Last year, on a road trip through Oregon, we saw endless miles of wire fencing stabilized every hundred feet or so by wire-wrapped “pillars” of smooth fieldstones.
The labor involved in that task—harvesting millions of fieldstones and placing them in the wire enclosures—was massive, but serves a practical purpose. The “pillars” provide stability to the fence, keeping it upright.
It’s rare for me to despise something. That’s a strong word, a strong feeling—contempt, deep repugnance. But it bubbles to the surface when I encounter indifference, a complete lack of interest, concern, or sympathy for anyone or anything.
In researching why I feel this way when I encounter it, I came across many quotes, one of which I share here. No wonder it raises my hackles.
“The opposite of love is not hate, it’s indifference. The opposite of art is not ugliness, it’s indifference. The opposite of faith is not heresy, it’s indifference. And the opposite of life is not death, it’s indifference. ” —Elie Wiesel
Does anything raise your hackles to the point of contempt or deep repugnance?
I enjoy writing and photography (and of course, I love red licorice).
My next book, Indelible: A Sean McPherson Novel, Book One, takes place in the Zen-like wooded acres surrounding Pines & Quill, a writing retreat in the Pacific Northwest. And while Pines & Quill is fictitious, the historic Fairhaven district of Bellingham, WA, where the story takes place is very real. In fact, we took a trip there to take photographs for book promotion purposes. If you follow me on Instagram, you’ve seen some of them.
While watching a video of Zen Master John Daido Loori, an incredible photographer and author of Hearing with the Eye: Photographs from Point Lobos, he said:
“The moment is where our life takes place. We miss the moment—we miss life.”
I realize that the “big picture” is important too, but in my experience, the moment is essential.
Are you more of an “in the moment” or “big picture” person?
Walking out the door one morning, I heard a chorus of cooing. Looking around, I located the source of the birdsong on the roof of the neighboring house. A trio of birds was amicably roosting. One of them was clearly the king—or queen, as the case may be.
It brought to mind playing “King of the Hill” when I was growing up. A group of neighborhood friends would find a mound or hill, and whoever got to the top first would try to maintain their position—unfortunately, by pushing opponents back down.
As an adult, my only “opponent” is me. I compete against myself. Sometimes I’m “queen of the hill,” other times I’m in a slipped-down position, waiting for the right moment to recapture the hill.
If you were playing king/queen of the hill, what’s your current position?
We’re currently camping at the Garden Valley Airstrip. It’s a popular fly-in picnic and camping spot for experienced pilots because of the mountainous location next to the Payette River and the excellent maintenance of the grass landing strip by the Idaho Division of Aeronautics.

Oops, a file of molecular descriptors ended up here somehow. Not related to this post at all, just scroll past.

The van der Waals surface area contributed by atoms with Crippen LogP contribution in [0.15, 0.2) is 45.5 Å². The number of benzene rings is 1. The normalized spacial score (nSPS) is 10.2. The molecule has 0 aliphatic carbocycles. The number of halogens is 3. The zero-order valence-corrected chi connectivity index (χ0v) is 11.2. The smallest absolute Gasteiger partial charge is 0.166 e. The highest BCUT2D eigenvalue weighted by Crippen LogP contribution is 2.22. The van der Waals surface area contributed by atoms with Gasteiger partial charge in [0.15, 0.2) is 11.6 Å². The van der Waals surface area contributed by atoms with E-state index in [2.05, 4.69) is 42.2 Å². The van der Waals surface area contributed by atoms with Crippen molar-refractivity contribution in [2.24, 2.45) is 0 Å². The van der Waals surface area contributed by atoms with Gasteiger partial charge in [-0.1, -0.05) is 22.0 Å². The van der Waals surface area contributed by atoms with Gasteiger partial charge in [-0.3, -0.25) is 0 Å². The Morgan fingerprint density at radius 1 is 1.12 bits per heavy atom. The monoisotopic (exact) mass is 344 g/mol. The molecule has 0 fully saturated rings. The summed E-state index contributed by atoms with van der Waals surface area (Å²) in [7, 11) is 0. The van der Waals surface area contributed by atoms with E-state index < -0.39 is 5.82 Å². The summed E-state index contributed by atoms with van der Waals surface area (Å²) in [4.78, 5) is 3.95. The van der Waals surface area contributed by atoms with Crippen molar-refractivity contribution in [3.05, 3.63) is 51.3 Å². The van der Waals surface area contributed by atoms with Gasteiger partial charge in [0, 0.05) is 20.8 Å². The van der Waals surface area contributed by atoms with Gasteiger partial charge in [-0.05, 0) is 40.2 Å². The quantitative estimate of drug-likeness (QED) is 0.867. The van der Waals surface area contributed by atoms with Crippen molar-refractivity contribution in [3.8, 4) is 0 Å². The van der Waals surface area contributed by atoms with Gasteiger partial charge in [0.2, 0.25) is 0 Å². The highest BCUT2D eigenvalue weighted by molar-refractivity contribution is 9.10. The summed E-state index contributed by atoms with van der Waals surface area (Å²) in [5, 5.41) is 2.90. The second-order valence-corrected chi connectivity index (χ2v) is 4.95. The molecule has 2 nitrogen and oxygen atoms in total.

The camping facilities include shelters, tables, fire-pits, flush toilets (hallelujah!), and hot showers. It’s a great place to get a lot of reading and writing done.
I’ve turned comments off for this post because internet connections are iffy at best up here. But I wanted to share a glimpse of this beautiful location with you. Enjoy!
When I hopped out of the truck in Sisters, Oregon to take this photograph, my immediate thought was “line of sight.” I wanted to write about unobstructed vision, and how very few things we actually see that way. Easy peasy, right? Not!
I started my online research. As a suspense/thriller novelist (#seanmcphersonnovels), I already knew about line of sight as it relates to firearms.
I didn’t know about:
Line of sight in electromagnetic radiation
Line of sight between missile and target
Line of sight as it relates to mental illness, particularly schizophrenia
Line of sight in the world of gaming (who can see what)
Line of sight in mathematics (projective geometry)
Line of sight as it relates to the production of pipelines
Line of sight in art is when an artist uses a horizontal line that runs across the paper or canvas to represent the viewer’s eye level and delineate where the sky meets the ground
Who knew?! Clearly, line of sight is more than meets the eye.
Among the many cool sights we saw during our road trip to Montana in July were two fascinating trees:
One tree is growing near the Bitterroot River and has two ninety-degree angles in its trunk. This tree seems to have specific ideas about what it wants to do and where it wants to go—up, out, and up again.
The other tree is growing in Hell’s Half Acre, and its trunk is swirling every which way. This tree appears to be spontaneous—ready to go every which way.
I’m a cross between both tree styles—I enjoy planned spontaneity. Approximately seventy-percent of what I do is pre-planned. The remaining thirty-percent I block in my planner as free time and spontaneously decide how I’ll use it.
While walking Willa in the Laura Moore Cunningham Memorial Arboretum, I saw this small cairn.
Used by people around the globe, cairns—a human-made stack of stones—serve many different purposes:
Utilitarian: to mark a path, territory, or specific site
Spiritual: inviting passersby to stop and reflect
Ceremonial: when placed within a circle of enclosing stones
Memorial: when friends and family members voice a fond remembrance of a loved one while adding a stone
Symbolic: the uses are endless including love, prayer, and artistic expression
In Scotland, it’s traditional to carry a stone from the bottom of a hill to place on a cairn at its top. In such a fashion, cairns grow ever larger. An old Scottish Gaelic blessing is Cuiridh mi clach air do chàrn — “I’ll put a stone on your cairn.”